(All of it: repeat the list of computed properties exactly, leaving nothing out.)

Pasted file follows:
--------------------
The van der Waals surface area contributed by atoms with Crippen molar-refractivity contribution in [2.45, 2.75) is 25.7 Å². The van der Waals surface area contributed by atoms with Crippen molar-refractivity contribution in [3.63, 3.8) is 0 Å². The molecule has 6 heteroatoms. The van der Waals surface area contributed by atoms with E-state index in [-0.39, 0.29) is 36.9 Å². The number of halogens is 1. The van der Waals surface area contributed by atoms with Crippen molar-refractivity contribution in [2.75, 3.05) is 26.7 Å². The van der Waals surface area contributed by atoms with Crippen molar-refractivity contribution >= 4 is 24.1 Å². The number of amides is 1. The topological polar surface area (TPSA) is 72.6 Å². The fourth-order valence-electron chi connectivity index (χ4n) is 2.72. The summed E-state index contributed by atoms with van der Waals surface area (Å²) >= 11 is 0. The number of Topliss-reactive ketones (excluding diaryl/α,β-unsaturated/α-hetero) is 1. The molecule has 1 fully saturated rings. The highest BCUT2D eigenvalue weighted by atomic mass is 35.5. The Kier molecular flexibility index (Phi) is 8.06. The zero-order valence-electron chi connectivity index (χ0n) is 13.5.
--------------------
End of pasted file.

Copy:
The van der Waals surface area contributed by atoms with Crippen molar-refractivity contribution in [2.45, 2.75) is 25.7 Å². The van der Waals surface area contributed by atoms with Crippen molar-refractivity contribution in [3.63, 3.8) is 0 Å². The molecule has 6 heteroatoms. The van der Waals surface area contributed by atoms with E-state index in [-0.39, 0.29) is 36.9 Å². The number of halogens is 1. The van der Waals surface area contributed by atoms with Crippen molar-refractivity contribution in [2.75, 3.05) is 26.7 Å². The van der Waals surface area contributed by atoms with Crippen molar-refractivity contribution >= 4 is 24.1 Å². The number of amides is 1. The topological polar surface area (TPSA) is 72.6 Å². The fourth-order valence-electron chi connectivity index (χ4n) is 2.72. The summed E-state index contributed by atoms with van der Waals surface area (Å²) >= 11 is 0. The number of Topliss-reactive ketones (excluding diaryl/α,β-unsaturated/α-hetero) is 1. The molecule has 1 fully saturated rings. The highest BCUT2D eigenvalue weighted by atomic mass is 35.5. The Kier molecular flexibility index (Phi) is 8.06. The zero-order valence-electron chi connectivity index (χ0n) is 13.5.